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Bookworms 2020

edited 30 November -1 at 1:00AM in Old Style MoneySaving
419 replies 33.5K views
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  • Skibunny40Skibunny40 Forumite
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    Just found this thread - perfect for these times where I'm getting through books at a rate of knots ( and being so grateful for my Kindle!) I've downloaded lots of free samples of recommendations on here to give me tasters. I notice a few people here are Susan Hill fans - I'd highly recommend her non fiction book "Howard's End is on the Landing" which describes all her favourite books, and is a much better read than I've just made it sound!
  • dolly84dolly84 Forumite
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    dolly84 said:
    Have finished 'Of Mice and Men', this is one of the 100 books to read before you die, it is a quick and easy read but in all honesty I don't see what all the fuss is about, I just wanted someone to throttle Lennie all the way through.  Grapes of Wrath is on the list too, hope that is better.

    Charly - I know what you mean about hunting, I am vegan and I know that choosing to do that is a luxury, I don't disagree with hunting for survival and know if push came to shove I would do it, I have mixed feelings about eating animals and animal products, on the one hand I think who the bliddy hell do we think we are and on the other I know that so many people rely on the industry for their livelihood, I am a realist I suppose, we should be doing it better and not to excess.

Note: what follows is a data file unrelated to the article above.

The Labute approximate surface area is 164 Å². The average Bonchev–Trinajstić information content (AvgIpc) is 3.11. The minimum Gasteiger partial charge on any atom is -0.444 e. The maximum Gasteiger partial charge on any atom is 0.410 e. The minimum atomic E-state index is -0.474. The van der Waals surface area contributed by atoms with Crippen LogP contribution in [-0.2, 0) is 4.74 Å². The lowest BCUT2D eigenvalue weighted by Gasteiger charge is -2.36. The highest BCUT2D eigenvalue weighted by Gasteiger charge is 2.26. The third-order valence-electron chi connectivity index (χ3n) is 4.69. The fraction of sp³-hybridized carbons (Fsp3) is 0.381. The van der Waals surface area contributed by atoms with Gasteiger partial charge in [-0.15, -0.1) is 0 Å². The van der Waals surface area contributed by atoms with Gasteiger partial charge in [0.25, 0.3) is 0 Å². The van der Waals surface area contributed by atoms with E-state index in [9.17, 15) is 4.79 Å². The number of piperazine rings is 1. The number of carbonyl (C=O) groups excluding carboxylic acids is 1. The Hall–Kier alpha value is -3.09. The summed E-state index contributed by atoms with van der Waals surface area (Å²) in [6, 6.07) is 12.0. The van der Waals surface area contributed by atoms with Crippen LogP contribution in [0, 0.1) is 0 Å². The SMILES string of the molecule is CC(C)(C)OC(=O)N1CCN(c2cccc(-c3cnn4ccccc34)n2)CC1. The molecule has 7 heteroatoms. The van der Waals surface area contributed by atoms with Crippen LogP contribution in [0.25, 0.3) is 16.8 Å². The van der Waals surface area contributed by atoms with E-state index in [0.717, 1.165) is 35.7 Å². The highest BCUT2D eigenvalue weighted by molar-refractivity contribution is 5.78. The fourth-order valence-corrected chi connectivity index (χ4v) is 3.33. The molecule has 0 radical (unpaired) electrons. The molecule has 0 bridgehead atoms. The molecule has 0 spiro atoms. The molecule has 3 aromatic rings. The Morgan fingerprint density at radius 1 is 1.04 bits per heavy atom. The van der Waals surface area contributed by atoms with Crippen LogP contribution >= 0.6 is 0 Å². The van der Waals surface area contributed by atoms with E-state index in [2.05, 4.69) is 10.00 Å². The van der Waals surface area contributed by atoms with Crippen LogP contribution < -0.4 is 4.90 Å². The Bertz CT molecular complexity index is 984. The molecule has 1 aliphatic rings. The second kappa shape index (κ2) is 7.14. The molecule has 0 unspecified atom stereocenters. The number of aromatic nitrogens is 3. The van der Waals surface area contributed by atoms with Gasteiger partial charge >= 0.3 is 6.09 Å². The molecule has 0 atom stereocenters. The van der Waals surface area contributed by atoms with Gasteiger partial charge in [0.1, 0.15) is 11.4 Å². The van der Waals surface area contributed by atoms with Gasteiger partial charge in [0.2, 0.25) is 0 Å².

😲. Of Mice and Men is wonderful. The language, the structure and, of course, the relationships.  I'm sure other people would have wanted to throttle Lennie, with his learning difficulties, but George cared for him. And their dream kept them going in the Depression.  That's the point. 
    I've had pupils cry during the reading of the last chapter. 

    Cry, really?  I know it is beloved of teachers because of the relationships and asking students to dissect them but outside of that environment it isn't all that imo. 
    Debt Free and now a saver, conscious consumer, low waste lifestyler


    Fashion on the Ration 18/66
  • edited 4 June at 8:29AM
    pollypennypollypenny Forumite
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    edited 4 June at 8:29AM
    dolly84 said:
    dolly84 said:
    Have finished 'Of Mice and Men', this is one of the 100 books to read before you die, it is a quick and easy read but in all honesty I don't see what all the fuss is about, I just wanted someone to throttle Lennie all the way through.  Grapes of Wrath is on the list too, hope that is better.

    Charly - I know what you mean about hunting, I am vegan and I know that choosing to do that is a luxury, I don't disagree with hunting for survival and know if push came to shove I would do it, I have mixed feelings about eating animals and animal products, on the one hand I think who the bliddy hell do we think we are and on the other I know that so many people rely on the industry for their livelihood, I am a realist I suppose, we should be doing it better and not to excess.